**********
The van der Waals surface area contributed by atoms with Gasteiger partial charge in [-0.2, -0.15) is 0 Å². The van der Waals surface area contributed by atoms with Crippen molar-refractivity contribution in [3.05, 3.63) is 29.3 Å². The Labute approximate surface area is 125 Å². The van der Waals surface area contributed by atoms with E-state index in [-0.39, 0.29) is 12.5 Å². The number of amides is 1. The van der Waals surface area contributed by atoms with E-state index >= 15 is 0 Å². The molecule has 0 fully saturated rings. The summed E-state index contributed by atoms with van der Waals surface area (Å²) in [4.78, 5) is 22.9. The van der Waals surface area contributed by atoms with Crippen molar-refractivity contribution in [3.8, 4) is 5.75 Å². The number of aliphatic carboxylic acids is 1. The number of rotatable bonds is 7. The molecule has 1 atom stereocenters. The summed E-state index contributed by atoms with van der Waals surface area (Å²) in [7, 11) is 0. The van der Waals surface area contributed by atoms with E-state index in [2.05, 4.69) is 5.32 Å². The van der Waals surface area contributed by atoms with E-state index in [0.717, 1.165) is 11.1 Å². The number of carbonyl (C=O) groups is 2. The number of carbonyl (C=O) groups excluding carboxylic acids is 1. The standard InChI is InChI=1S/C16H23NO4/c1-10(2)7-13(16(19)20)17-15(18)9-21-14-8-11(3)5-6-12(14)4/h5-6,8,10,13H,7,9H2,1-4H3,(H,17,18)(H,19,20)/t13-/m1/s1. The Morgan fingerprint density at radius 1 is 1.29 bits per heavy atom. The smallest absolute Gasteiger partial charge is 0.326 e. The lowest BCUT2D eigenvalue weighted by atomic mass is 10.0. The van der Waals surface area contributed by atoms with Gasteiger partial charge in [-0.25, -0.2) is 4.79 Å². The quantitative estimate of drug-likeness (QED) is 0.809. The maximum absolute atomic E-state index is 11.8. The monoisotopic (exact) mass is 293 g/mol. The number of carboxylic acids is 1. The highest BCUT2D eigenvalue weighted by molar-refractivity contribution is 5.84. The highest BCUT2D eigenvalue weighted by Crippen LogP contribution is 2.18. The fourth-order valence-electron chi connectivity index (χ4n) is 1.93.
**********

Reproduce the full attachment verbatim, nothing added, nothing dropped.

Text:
The van der Waals surface area contributed by atoms with Gasteiger partial charge in [-0.2, -0.15) is 0 Å². The van der Waals surface area contributed by atoms with Crippen molar-refractivity contribution in [3.05, 3.63) is 29.3 Å². The Labute approximate surface area is 125 Å². The van der Waals surface area contributed by atoms with E-state index in [-0.39, 0.29) is 12.5 Å². The number of amides is 1. The van der Waals surface area contributed by atoms with E-state index >= 15 is 0 Å². The molecule has 0 fully saturated rings. The summed E-state index contributed by atoms with van der Waals surface area (Å²) in [4.78, 5) is 22.9. The van der Waals surface area contributed by atoms with Crippen molar-refractivity contribution in [3.8, 4) is 5.75 Å². The number of aliphatic carboxylic acids is 1. The number of rotatable bonds is 7. The molecule has 1 atom stereocenters. The summed E-state index contributed by atoms with van der Waals surface area (Å²) in [7, 11) is 0. The van der Waals surface area contributed by atoms with E-state index in [2.05, 4.69) is 5.32 Å². The van der Waals surface area contributed by atoms with E-state index in [0.717, 1.165) is 11.1 Å². The number of carbonyl (C=O) groups is 2. The number of carbonyl (C=O) groups excluding carboxylic acids is 1. The standard InChI is InChI=1S/C16H23NO4/c1-10(2)7-13(16(19)20)17-15(18)9-21-14-8-11(3)5-6-12(14)4/h5-6,8,10,13H,7,9H2,1-4H3,(H,17,18)(H,19,20)/t13-/m1/s1. The Morgan fingerprint density at radius 1 is 1.29 bits per heavy atom. The smallest absolute Gasteiger partial charge is 0.326 e. The lowest BCUT2D eigenvalue weighted by atomic mass is 10.0. The van der Waals surface area contributed by atoms with Gasteiger partial charge in [-0.25, -0.2) is 4.79 Å². The quantitative estimate of drug-likeness (QED) is 0.809. The maximum absolute atomic E-state index is 11.8. The monoisotopic (exact) mass is 293 g/mol. The number of carboxylic acids is 1. The highest BCUT2D eigenvalue weighted by molar-refractivity contribution is 5.84. The highest BCUT2D eigenvalue weighted by Crippen LogP contribution is 2.18. The fourth-order valence-electron chi connectivity index (χ4n) is 1.93.